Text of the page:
How monkeys in Malaysia lead to corporate negotiations for animals
I recently wrote a post about how I originally started volunteering and how it changed my life. This was the first of many steps along my journey, and today I thought I would tell you about another crucial turning point.
A few years after I fell in love with giving back, I was still searching for what I wanted to do. Was I going to start a charity? Get a job with a charity? Or something else which had yet to surface?
During this time, I had a girlfriend ask me to join her on a trip to Malaysia to celebrate her 40th birthday. She wanted to travel from Singapore, up to Kuala Lumpur, and finally to a small island off of Malaysia called Tioman Island. I’m always up for an adventure, so I was in!
While on Tioman Island, one day I went out for a walk by myself and came across two monkeys chained to a tree. I remember the moment like it was yesterday. The sight took my breath away. I stood there in amazement that I seemed to be the only one who noticed. All the locals and tourists just walked by and didn’t even notice the cruelty right in front of them.
The two little guys were so sweet and starved for attention. One’s chain had got so twisted up in the tree so that he was not able to walk on the ground without standing on his toes. I was happy I had sunglasses on to help hide the tears streaming out of my eyes at the sight.
I didn’t know where to start, but I had to do something. I talked to some guys running a stand near the tree and learned the monkeys “belonged” to the lady running the gift shop across the street. I started to head in to speak to her, but given I was dressed in western workout clothes and she was dressed in a burka, I decided my opinion might not be well received. I needed to step back and come up with a plan.
I emailed a few animal rights and primate organizations, but was unable to find a sanctuary I could get them to. I also contemplated releasing them in the night, but learned they would likely starve in the wild or just come back to her. Finally, I talked to a lady running a restaurant we had been to frequently who spoke perfect English.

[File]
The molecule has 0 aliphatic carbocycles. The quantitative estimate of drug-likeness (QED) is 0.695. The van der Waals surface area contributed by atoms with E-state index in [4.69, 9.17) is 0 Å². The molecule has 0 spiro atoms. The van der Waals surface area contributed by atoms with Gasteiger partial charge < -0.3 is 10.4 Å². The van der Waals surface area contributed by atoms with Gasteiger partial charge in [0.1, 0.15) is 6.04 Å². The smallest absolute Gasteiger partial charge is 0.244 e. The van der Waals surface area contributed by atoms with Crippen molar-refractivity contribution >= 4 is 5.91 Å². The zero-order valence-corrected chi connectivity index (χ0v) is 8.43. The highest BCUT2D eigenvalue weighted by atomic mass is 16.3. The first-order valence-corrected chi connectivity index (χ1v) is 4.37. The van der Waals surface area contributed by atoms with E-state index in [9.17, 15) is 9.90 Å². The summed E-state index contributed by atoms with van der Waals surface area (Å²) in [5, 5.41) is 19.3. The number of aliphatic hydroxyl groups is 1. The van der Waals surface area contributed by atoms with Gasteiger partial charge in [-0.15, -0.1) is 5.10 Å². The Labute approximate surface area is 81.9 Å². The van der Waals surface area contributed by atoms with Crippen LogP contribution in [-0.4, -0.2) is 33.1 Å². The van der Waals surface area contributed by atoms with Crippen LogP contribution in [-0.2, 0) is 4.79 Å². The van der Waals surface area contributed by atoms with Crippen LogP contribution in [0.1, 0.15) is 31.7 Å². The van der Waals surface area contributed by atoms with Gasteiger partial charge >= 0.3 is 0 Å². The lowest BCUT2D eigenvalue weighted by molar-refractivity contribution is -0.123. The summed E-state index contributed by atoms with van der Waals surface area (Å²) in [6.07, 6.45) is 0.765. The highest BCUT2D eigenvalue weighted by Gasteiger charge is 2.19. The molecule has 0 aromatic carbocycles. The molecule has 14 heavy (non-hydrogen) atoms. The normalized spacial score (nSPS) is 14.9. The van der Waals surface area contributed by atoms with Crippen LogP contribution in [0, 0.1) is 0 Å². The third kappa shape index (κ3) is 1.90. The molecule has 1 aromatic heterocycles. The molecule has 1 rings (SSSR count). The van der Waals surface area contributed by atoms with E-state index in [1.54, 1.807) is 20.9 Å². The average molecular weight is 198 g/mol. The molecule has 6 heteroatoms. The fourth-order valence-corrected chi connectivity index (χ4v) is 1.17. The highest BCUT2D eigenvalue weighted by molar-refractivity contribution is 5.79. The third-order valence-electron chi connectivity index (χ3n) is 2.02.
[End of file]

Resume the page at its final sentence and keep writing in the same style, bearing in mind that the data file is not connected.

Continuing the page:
She didn’t know the store owner, but agreed to help me. I had to leave a few days later, so we talked on the phone and via email. She worked her way to a friend of the store owner and was told the woman was very kind, so she went to speak with her. She expressed my concerns and said the woman said she simply had never stopped to think about if they were happy or not.
After their discussion, she added more platforms to their tree for enrichment and started taking them on walks. I was told one of them really enjoyed playing in the ocean. They were still living on the chains, but I felt it was something.
This was my first experience fighting for the rights of animals, and it felt great. I was inspired, and I wanted more. Within a few months, I was helping PETA’s Corporate Affairs team reaching out to companies to push them to change their practices to improve animal welfare.
I often think of the monkeys and wonder if they are still there. Although improving their lives was wonderful, the fact is I didn’t get them off the chains. I plan to go back someday, and if they are still there I won’t leave until they are free.
(If you read this and are on Tioman Island, please comment, and let’s work together to make that happen!)